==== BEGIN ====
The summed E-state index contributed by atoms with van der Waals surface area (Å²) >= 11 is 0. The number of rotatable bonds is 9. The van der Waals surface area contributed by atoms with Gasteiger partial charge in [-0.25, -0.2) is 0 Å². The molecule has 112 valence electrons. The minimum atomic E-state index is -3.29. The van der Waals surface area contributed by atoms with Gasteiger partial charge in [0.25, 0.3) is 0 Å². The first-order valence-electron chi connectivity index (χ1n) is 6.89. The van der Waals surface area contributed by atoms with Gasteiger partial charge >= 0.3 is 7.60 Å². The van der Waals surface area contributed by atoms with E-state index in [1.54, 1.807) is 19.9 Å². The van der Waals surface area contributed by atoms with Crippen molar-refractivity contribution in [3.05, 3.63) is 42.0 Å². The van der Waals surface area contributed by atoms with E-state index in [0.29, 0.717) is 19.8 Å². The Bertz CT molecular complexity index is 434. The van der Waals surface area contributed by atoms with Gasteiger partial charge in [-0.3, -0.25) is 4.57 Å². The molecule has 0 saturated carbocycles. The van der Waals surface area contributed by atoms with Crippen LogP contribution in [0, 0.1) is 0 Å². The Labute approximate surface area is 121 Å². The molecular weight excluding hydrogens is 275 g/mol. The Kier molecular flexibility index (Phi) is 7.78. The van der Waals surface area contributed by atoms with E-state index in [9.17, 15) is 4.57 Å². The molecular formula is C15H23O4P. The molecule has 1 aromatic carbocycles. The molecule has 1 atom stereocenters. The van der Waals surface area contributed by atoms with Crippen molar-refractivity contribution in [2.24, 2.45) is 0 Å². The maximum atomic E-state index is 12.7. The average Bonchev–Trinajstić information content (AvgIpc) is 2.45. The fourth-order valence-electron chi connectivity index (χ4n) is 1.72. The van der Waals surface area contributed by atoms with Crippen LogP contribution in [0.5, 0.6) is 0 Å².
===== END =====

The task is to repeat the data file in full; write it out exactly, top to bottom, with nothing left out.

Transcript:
The summed E-state index contributed by atoms with van der Waals surface area (Å²) >= 11 is 0. The number of rotatable bonds is 9. The van der Waals surface area contributed by atoms with Gasteiger partial charge in [-0.25, -0.2) is 0 Å². The molecule has 112 valence electrons. The minimum atomic E-state index is -3.29. The van der Waals surface area contributed by atoms with Gasteiger partial charge in [0.25, 0.3) is 0 Å². The first-order valence-electron chi connectivity index (χ1n) is 6.89. The van der Waals surface area contributed by atoms with Gasteiger partial charge >= 0.3 is 7.60 Å². The van der Waals surface area contributed by atoms with E-state index in [1.54, 1.807) is 19.9 Å². The van der Waals surface area contributed by atoms with Crippen molar-refractivity contribution in [3.05, 3.63) is 42.0 Å². The van der Waals surface area contributed by atoms with E-state index in [0.29, 0.717) is 19.8 Å². The Bertz CT molecular complexity index is 434. The van der Waals surface area contributed by atoms with Gasteiger partial charge in [-0.3, -0.25) is 4.57 Å². The molecule has 0 saturated carbocycles. The van der Waals surface area contributed by atoms with Crippen LogP contribution in [0, 0.1) is 0 Å². The Labute approximate surface area is 121 Å². The molecular weight excluding hydrogens is 275 g/mol. The Kier molecular flexibility index (Phi) is 7.78. The van der Waals surface area contributed by atoms with E-state index in [9.17, 15) is 4.57 Å². The molecular formula is C15H23O4P. The molecule has 1 aromatic carbocycles. The molecule has 1 atom stereocenters. The van der Waals surface area contributed by atoms with Crippen molar-refractivity contribution in [2.24, 2.45) is 0 Å². The maximum atomic E-state index is 12.7. The average Bonchev–Trinajstić information content (AvgIpc) is 2.45. The fourth-order valence-electron chi connectivity index (χ4n) is 1.72. The van der Waals surface area contributed by atoms with Crippen LogP contribution in [0.5, 0.6) is 0 Å².